Unpatched vulnerability puts Ubiquiti networking products at risk

The flaw can allow attackers to execute arbitrary commands as root on affected devices

An unpatched command injection vulnerability could allow hackers to take over enterprise networking products from Ubiquiti Networks.

The vulnerability was discovered by researchers from SEC Consult and allows authenticated users to inject arbitrary commands into the web-based administration interface of affected devices. These commands would be executed on the underlying operating system as root, the highest privileged account.

Because it requires authentication, the vulnerability's impact is somewhat reduced, but it can still be exploited remotely through cross-site request forgery (CSRF). This is an attack technique that involves forcing a user's browser to send unauthorized requests to specifically crafted URLs in the background when they visit attacker-controlled websites.

"The vulnerability can be exploited by luring an attacked user to click on a crafted link or just surf on a malicious website," the SEC Consult researchers said in an advisory Thursday. "The whole attack can be performed via a single GET-request and is very simple since there is no CSRF protection."

Attackers have used CSRF-based attacks before to compromise home routers en masse and change their DNS settings. These attacks are known as router pharming.

By exploiting this vulnerability attackers can open a so-called reverse shell on the affected devices, which would allow them to execute further commands and install malware or launch attacks against computers or servers on the internal network.

The SEC Consult researchers have tested the exploit successfully on four Ubiquiti Networks devices: TS-8-PRO, M5 (Rocket), PICOM2HP (PicoStationM2HP), and NSM5 (NanoStationM5). However, after an automated analysis of other firmware packages, they believe an additional 38 device models could be affected.

According to them, the vulnerability was reported to Ubiquity on Nov. 22 and the vendor acknowledged the flaw. However, there has been no further communications from Ubiquity since Jan. 24, despite repeated calls for a status update, so SEC Consult decided to publish the advisory.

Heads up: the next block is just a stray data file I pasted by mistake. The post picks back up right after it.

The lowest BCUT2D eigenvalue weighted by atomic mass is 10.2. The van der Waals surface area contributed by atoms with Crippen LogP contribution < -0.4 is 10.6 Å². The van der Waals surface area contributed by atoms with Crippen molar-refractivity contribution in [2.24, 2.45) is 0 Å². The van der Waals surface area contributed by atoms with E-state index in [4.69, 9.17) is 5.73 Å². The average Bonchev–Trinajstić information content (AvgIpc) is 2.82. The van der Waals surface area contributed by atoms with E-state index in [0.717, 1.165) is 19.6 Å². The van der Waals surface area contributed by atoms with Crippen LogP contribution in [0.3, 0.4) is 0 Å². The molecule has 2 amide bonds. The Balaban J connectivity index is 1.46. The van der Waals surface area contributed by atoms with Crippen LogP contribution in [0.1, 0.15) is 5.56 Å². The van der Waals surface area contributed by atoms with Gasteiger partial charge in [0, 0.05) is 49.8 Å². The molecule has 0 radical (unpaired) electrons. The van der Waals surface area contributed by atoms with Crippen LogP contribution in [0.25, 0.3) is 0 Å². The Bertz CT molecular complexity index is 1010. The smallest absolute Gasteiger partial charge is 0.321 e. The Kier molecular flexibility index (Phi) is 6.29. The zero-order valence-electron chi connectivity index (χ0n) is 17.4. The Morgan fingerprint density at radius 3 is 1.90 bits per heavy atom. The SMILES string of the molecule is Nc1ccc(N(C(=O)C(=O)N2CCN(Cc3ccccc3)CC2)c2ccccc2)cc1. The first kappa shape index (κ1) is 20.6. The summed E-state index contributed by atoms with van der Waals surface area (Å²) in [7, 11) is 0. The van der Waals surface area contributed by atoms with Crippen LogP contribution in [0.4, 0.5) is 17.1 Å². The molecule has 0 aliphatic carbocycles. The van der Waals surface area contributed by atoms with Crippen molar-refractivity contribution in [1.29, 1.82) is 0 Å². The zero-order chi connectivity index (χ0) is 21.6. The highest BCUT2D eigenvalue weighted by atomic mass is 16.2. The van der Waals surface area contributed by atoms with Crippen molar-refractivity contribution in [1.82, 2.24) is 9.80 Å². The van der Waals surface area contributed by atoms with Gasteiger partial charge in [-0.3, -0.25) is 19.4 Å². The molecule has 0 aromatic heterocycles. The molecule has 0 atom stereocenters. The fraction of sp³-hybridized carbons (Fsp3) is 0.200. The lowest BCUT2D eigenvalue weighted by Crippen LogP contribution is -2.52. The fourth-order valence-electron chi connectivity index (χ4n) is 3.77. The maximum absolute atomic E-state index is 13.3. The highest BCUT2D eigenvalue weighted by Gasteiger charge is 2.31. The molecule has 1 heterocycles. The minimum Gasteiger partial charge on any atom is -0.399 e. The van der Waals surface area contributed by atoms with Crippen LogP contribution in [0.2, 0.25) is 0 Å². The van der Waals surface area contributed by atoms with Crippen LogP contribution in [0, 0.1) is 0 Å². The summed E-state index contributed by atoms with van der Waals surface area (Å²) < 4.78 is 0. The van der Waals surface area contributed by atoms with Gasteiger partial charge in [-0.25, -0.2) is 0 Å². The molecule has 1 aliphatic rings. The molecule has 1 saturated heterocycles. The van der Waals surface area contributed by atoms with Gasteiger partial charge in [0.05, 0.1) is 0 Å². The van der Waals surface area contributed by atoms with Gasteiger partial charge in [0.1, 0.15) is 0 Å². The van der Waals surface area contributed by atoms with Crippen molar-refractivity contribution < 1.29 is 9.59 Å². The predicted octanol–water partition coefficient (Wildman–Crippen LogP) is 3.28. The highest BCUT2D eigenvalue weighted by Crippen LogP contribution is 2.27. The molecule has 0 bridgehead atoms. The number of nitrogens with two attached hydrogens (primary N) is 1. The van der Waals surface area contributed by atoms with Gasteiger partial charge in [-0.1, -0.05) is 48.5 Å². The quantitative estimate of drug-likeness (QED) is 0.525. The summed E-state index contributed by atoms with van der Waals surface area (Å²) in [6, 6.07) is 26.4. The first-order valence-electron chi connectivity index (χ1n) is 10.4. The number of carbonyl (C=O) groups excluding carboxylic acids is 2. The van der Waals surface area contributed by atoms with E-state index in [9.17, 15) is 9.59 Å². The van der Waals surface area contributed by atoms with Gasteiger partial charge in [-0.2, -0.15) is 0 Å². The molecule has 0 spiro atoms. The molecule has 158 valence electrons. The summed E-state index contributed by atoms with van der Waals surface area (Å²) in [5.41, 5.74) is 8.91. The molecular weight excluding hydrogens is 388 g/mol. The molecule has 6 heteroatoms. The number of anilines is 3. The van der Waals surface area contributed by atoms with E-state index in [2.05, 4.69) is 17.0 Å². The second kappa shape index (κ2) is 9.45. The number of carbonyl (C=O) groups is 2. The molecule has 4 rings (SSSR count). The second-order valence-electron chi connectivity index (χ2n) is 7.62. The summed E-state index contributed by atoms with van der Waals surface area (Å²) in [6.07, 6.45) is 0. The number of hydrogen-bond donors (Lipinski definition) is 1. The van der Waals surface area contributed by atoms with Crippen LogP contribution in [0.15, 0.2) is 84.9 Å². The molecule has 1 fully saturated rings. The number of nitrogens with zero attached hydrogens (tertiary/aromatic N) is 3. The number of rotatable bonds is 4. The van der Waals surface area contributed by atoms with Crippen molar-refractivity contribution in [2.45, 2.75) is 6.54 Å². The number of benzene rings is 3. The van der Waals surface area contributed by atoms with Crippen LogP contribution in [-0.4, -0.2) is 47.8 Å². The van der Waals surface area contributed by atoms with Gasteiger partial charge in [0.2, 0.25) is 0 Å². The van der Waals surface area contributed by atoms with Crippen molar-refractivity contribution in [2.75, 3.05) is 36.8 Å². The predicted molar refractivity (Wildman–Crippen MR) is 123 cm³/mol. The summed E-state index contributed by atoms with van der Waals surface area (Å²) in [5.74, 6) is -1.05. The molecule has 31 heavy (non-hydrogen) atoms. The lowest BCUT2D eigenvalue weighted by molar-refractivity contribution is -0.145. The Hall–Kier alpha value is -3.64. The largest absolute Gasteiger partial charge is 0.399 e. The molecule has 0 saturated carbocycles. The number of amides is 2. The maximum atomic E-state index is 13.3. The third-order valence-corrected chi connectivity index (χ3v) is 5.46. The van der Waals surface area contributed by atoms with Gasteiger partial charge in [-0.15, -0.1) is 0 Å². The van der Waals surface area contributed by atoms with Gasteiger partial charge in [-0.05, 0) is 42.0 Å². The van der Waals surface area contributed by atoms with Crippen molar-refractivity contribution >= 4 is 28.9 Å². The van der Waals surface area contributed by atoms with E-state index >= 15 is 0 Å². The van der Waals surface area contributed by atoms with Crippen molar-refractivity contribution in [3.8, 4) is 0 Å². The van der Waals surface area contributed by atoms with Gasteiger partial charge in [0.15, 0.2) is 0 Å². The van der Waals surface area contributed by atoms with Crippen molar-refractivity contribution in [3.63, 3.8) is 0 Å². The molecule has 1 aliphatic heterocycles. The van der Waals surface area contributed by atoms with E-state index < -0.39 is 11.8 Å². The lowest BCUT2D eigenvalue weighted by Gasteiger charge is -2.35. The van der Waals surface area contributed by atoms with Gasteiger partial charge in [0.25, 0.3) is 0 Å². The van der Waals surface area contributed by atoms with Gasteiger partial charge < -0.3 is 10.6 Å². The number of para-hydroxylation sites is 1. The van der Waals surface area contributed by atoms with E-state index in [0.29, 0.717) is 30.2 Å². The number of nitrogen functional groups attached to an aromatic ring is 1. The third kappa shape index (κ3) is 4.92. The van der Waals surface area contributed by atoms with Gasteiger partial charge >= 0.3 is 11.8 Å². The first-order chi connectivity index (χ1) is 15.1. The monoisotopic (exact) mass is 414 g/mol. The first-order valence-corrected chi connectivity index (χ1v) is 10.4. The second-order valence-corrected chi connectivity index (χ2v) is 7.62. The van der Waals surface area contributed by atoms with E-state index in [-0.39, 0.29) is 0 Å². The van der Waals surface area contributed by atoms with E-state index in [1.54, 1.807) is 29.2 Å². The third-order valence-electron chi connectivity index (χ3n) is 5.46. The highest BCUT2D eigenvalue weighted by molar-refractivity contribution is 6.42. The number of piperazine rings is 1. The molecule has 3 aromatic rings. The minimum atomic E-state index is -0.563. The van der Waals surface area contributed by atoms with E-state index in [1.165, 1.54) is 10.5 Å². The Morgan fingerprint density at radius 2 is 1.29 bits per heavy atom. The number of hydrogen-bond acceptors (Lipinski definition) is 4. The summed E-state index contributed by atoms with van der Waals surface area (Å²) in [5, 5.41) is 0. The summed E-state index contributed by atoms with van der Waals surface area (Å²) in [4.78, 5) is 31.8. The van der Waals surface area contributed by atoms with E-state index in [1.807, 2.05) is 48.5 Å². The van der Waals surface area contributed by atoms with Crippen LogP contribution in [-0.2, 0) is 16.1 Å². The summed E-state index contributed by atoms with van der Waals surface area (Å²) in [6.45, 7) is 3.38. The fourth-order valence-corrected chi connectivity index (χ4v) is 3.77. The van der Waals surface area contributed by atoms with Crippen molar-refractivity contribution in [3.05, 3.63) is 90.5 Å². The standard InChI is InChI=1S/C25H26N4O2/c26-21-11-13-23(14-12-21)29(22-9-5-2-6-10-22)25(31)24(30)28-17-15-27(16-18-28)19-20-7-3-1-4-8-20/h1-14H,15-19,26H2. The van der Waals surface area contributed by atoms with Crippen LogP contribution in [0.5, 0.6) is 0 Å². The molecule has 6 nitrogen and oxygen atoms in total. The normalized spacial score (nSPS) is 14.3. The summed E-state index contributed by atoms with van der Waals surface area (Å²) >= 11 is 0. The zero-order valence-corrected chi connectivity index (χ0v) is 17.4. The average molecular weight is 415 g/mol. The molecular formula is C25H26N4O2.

The researchers have held back from releasing a proof-of-concept exploit for now, but they have named the vulnerable firmware component, which could allow other researchers or even malicious hackers to locate the flaw on their own.

Ubiquity Networks did not immediately respond to a request for comment.

In the absence of a fix, users are advised to restrict access to the administration interface of Ubiquity devices, even from local networks.

This flaw should also serve as a reminder not to leave active logged-in sessions for routers and other networking devices inside browsers. Some Ubiquity devices allow the creation of lower privileged accounts, which can be used to exploit this vulnerability as well.

Join the PC World newsletter!

Error: Please check your email address.
Rocket to Success - Your 10 Tips for Smarter ERP System Selection
Keep up with the latest tech news, reviews and previews by subscribing to the Good Gear Guide newsletter.

Lucian Constantin

IDG News Service
Show Comments

Most Popular Reviews

Latest Articles

Resources

PCW Evaluation Team

Matthew Stivala

HP OfficeJet 250 Mobile Printer

The HP OfficeJet 250 Mobile Printer is a great device that fits perfectly into my fast paced and mobile lifestyle. My first impression of the printer itself was how incredibly compact and sleek the device was.

Armand Abogado

HP OfficeJet 250 Mobile Printer

Wireless printing from my iPhone was also a handy feature, the whole experience was quick and seamless with no setup requirements - accessed through the default iOS printing menu options.

Azadeh Williams

HP OfficeJet Pro 8730

A smarter way to print for busy small business owners, combining speedy printing with scanning and copying, making it easier to produce high quality documents and images at a touch of a button.

Andrew Grant

HP OfficeJet Pro 8730

I've had a multifunction printer in the office going on 10 years now. It was a neat bit of kit back in the day -- print, copy, scan, fax -- when printing over WiFi felt a bit like magic. It’s seen better days though and an upgrade’s well overdue. This HP OfficeJet Pro 8730 looks like it ticks all the same boxes: print, copy, scan, and fax. (Really? Does anyone fax anything any more? I guess it's good to know the facility’s there, just in case.) Printing over WiFi is more-or- less standard these days.

Ed Dawson

HP OfficeJet Pro 8730

As a freelance writer who is always on the go, I like my technology to be both efficient and effective so I can do my job well. The HP OfficeJet Pro 8730 Inkjet Printer ticks all the boxes in terms of form factor, performance and user interface.

Michael Hargreaves

Windows 10 for Business / Dell XPS 13

I’d happily recommend this touchscreen laptop and Windows 10 as a great way to get serious work done at a desk or on the road.

Featured Content

Latest Jobs

Don’t have an account? Sign up here

Don't have an account? Sign up now

Forgot password?